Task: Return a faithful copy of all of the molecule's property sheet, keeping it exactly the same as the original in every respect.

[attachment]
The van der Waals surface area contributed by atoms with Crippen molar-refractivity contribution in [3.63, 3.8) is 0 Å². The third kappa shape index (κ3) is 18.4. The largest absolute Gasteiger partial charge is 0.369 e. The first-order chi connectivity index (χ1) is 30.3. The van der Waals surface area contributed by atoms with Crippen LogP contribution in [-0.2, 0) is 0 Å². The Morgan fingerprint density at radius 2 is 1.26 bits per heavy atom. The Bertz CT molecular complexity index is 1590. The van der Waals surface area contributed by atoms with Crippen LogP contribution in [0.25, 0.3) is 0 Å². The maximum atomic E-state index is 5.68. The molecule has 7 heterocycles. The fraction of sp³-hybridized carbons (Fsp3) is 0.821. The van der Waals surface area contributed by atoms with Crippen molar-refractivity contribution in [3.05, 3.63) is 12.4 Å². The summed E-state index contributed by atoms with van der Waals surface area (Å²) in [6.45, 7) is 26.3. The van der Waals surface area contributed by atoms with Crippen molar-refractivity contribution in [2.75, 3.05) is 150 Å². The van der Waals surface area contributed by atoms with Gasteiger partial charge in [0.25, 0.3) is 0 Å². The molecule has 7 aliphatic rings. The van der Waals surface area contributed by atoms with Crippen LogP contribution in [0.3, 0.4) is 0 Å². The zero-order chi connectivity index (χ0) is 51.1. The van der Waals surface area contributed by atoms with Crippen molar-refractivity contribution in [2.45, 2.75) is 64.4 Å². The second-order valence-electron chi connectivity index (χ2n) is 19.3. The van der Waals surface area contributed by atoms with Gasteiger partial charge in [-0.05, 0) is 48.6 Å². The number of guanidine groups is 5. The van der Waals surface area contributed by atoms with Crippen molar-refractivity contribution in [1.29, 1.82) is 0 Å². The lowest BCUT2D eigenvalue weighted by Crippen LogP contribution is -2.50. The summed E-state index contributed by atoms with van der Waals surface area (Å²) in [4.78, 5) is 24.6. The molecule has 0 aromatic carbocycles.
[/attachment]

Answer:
The van der Waals surface area contributed by atoms with Crippen molar-refractivity contribution in [3.63, 3.8) is 0 Å². The third kappa shape index (κ3) is 18.4. The largest absolute Gasteiger partial charge is 0.369 e. The first-order chi connectivity index (χ1) is 30.3. The van der Waals surface area contributed by atoms with Crippen LogP contribution in [-0.2, 0) is 0 Å². The Morgan fingerprint density at radius 2 is 1.26 bits per heavy atom. The Bertz CT molecular complexity index is 1590. The van der Waals surface area contributed by atoms with Crippen LogP contribution in [0.25, 0.3) is 0 Å². The maximum atomic E-state index is 5.68. The molecule has 7 heterocycles. The fraction of sp³-hybridized carbons (Fsp3) is 0.821. The van der Waals surface area contributed by atoms with Crippen molar-refractivity contribution in [3.05, 3.63) is 12.4 Å². The summed E-state index contributed by atoms with van der Waals surface area (Å²) in [6.45, 7) is 26.3. The van der Waals surface area contributed by atoms with Crippen molar-refractivity contribution in [2.75, 3.05) is 150 Å². The van der Waals surface area contributed by atoms with Gasteiger partial charge in [0.25, 0.3) is 0 Å². The molecule has 7 aliphatic rings. The van der Waals surface area contributed by atoms with Crippen LogP contribution in [0.3, 0.4) is 0 Å². The zero-order chi connectivity index (χ0) is 51.1. The van der Waals surface area contributed by atoms with Crippen molar-refractivity contribution in [2.45, 2.75) is 64.4 Å². The second-order valence-electron chi connectivity index (χ2n) is 19.3. The van der Waals surface area contributed by atoms with Gasteiger partial charge in [-0.05, 0) is 48.6 Å². The number of guanidine groups is 5. The van der Waals surface area contributed by atoms with Crippen molar-refractivity contribution in [1.29, 1.82) is 0 Å². The lowest BCUT2D eigenvalue weighted by Crippen LogP contribution is -2.50. The summed E-state index contributed by atoms with van der Waals surface area (Å²) in [4.78, 5) is 24.6. The molecule has 0 aromatic carbocycles.